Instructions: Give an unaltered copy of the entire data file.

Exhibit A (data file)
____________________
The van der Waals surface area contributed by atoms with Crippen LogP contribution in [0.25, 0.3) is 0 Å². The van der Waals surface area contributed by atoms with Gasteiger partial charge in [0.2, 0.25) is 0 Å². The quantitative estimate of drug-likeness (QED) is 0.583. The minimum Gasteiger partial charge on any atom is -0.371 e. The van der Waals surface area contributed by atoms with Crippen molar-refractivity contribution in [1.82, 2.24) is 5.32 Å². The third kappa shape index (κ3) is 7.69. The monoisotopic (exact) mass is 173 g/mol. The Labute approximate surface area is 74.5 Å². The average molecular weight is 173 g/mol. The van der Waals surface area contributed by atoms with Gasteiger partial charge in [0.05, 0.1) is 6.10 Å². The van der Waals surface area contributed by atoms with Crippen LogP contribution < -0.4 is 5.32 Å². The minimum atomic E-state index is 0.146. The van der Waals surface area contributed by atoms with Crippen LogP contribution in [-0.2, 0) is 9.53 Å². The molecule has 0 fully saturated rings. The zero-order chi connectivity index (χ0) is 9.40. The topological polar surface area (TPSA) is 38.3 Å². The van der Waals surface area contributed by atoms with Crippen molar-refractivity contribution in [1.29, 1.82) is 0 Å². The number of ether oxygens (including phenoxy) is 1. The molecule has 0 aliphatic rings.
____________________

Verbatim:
The van der Waals surface area contributed by atoms with Crippen LogP contribution in [0.25, 0.3) is 0 Å². The van der Waals surface area contributed by atoms with Gasteiger partial charge in [0.2, 0.25) is 0 Å². The quantitative estimate of drug-likeness (QED) is 0.583. The minimum Gasteiger partial charge on any atom is -0.371 e. The van der Waals surface area contributed by atoms with Crippen molar-refractivity contribution in [1.82, 2.24) is 5.32 Å². The third kappa shape index (κ3) is 7.69. The monoisotopic (exact) mass is 173 g/mol. The Labute approximate surface area is 74.5 Å². The average molecular weight is 173 g/mol. The van der Waals surface area contributed by atoms with Gasteiger partial charge in [0.05, 0.1) is 6.10 Å². The van der Waals surface area contributed by atoms with Crippen LogP contribution < -0.4 is 5.32 Å². The minimum atomic E-state index is 0.146. The van der Waals surface area contributed by atoms with Crippen LogP contribution in [-0.2, 0) is 9.53 Å². The molecule has 0 fully saturated rings. The zero-order chi connectivity index (χ0) is 9.40. The topological polar surface area (TPSA) is 38.3 Å². The van der Waals surface area contributed by atoms with Crippen molar-refractivity contribution in [1.29, 1.82) is 0 Å². The number of ether oxygens (including phenoxy) is 1. The molecule has 0 aliphatic rings.